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In a calculated move to avoid the obvious and tame the critics who were, predictably, beginning a backlash after Frankie’s winning streak the previous year, ‘The Value of Entertainment’ live show struck out boldly and promised something new. The paired down Art of Noise performance, little more than a playback with dancers, despite Morley’s self-deprecating asides, ended up falling short of expectations. Original compere John Sessions quit after one show to be replaced by a new MC, now disgraced comedian Chris Langham who failed to ignite the crowds at the time and you can see some awkward exchanges backstage in the second half of the DVD that comes with this reissue package.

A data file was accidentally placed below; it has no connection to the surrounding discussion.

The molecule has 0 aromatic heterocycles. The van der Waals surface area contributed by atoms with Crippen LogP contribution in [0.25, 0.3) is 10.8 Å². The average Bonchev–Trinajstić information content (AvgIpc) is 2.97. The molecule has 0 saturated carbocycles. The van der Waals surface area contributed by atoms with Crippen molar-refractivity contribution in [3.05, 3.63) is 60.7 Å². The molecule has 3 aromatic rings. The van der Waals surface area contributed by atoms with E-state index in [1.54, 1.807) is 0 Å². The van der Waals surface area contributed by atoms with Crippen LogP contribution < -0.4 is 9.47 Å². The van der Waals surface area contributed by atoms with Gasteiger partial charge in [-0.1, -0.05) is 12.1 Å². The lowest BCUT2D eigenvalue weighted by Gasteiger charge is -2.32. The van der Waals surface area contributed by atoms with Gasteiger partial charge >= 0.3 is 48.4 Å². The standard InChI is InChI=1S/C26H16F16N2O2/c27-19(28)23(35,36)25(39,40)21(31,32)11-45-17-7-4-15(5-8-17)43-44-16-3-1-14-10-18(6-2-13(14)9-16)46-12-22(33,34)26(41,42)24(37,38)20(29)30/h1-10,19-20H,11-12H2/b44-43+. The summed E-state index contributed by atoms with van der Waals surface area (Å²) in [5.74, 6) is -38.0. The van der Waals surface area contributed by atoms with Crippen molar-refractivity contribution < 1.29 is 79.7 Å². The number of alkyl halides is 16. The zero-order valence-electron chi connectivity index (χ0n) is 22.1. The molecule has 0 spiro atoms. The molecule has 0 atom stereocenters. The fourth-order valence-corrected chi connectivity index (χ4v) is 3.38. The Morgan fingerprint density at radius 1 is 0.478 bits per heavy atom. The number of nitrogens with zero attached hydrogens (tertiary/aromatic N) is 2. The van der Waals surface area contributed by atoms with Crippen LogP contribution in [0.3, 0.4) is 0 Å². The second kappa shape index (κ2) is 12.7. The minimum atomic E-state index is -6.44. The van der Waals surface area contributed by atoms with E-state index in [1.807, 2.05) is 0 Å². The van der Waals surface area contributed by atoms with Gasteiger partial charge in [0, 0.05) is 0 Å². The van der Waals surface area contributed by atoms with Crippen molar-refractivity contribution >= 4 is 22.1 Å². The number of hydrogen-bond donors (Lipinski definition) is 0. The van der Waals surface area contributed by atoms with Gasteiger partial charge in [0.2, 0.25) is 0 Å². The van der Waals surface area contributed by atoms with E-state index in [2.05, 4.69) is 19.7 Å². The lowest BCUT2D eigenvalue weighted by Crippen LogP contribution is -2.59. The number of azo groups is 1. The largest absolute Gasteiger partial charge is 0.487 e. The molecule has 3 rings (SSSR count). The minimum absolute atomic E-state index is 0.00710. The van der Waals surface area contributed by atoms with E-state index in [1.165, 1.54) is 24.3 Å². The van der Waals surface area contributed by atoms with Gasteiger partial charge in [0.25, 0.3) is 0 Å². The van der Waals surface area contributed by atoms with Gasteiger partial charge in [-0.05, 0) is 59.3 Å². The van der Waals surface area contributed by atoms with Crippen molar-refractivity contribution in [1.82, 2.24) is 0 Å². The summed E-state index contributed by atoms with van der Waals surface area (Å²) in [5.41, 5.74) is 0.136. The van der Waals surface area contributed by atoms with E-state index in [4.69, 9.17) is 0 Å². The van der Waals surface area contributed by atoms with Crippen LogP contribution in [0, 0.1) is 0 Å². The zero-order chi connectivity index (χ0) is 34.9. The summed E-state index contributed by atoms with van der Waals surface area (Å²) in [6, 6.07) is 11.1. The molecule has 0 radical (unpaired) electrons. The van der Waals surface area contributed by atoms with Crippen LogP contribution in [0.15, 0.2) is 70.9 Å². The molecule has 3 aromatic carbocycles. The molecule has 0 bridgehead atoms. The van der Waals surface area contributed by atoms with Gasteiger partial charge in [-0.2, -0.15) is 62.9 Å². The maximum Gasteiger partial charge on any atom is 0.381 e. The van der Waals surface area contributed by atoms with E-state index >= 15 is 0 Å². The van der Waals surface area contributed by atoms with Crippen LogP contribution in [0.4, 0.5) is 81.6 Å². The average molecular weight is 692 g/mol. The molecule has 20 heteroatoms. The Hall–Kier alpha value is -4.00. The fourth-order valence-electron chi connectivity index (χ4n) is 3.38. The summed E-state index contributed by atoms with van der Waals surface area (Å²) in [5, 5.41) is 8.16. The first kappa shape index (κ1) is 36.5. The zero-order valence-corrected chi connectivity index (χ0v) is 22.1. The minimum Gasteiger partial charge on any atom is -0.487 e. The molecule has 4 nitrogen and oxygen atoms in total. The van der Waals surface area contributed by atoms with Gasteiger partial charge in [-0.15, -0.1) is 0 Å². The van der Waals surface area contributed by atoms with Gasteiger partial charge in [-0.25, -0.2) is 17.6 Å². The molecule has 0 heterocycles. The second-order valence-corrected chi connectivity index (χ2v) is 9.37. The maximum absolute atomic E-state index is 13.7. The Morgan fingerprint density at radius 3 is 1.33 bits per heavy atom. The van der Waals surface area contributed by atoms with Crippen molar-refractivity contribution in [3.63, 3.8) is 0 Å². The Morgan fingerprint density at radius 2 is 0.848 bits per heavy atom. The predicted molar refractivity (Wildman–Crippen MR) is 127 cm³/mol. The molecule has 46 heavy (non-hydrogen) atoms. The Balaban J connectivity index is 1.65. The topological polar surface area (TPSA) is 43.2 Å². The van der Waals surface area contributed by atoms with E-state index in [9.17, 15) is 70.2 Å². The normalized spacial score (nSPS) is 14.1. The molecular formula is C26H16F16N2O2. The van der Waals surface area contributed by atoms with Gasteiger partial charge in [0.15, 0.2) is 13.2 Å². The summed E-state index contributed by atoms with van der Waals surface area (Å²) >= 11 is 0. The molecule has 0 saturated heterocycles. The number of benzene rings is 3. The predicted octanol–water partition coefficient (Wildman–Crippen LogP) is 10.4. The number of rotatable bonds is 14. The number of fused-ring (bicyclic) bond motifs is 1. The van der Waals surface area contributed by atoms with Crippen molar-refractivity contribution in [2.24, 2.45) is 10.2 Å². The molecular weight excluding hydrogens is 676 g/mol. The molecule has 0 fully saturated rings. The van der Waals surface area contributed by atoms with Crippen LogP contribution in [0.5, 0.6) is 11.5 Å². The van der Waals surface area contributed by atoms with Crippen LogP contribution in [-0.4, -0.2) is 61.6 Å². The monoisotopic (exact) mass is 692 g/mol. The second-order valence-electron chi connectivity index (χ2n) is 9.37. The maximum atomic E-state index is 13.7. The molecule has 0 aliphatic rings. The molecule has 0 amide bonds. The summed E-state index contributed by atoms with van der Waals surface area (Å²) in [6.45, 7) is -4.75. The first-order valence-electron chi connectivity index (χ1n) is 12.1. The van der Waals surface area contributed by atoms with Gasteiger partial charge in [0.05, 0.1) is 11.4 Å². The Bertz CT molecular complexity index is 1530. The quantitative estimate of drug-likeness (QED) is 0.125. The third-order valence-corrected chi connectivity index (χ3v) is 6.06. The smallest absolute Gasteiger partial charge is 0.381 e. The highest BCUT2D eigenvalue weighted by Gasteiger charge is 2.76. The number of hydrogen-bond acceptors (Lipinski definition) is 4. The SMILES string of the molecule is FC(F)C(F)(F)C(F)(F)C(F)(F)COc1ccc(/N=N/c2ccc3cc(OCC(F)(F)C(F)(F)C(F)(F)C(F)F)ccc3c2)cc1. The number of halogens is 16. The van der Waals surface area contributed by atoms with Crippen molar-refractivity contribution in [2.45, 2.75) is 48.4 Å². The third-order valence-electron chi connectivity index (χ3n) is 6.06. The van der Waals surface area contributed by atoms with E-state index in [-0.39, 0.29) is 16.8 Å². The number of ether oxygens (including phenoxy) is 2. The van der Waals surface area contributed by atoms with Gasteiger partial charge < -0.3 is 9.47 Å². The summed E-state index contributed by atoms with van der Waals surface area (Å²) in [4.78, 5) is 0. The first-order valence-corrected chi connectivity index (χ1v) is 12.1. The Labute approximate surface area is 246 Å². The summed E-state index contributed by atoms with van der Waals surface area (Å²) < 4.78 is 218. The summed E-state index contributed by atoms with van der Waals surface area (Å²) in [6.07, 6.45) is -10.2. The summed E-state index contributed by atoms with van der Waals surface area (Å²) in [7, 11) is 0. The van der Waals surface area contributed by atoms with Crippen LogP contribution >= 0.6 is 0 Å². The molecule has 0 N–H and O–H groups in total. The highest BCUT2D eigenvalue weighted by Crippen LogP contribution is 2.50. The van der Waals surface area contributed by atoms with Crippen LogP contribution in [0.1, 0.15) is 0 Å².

Of the performances in Time Capsule One – a version of the original VHS release in all it’s grainy 80’s glory – only Propaganda ignite any interest, looking and sounding like a pop band in charge of their material. Pigalle is a rabbit in the headlights and Instinct are breathtakingly ordinary, any art house pretence hinted at in the recordings dashed by a spectre of a tight Brit funk band with average material. Mercifully, Morley vox pops are scattered throughout their performance and a visibly nervous Paul wonders whether he’ll be lynched or booed off once he takes the stage. The second half of the DVD – Time Capsule Two – has further excerpts of songs and backstage banter excised from the original film, taken from the Japanese laser disc from 1986, ending with an excellent photo gallery from the original nights set to part of Andrew Poppy’s score.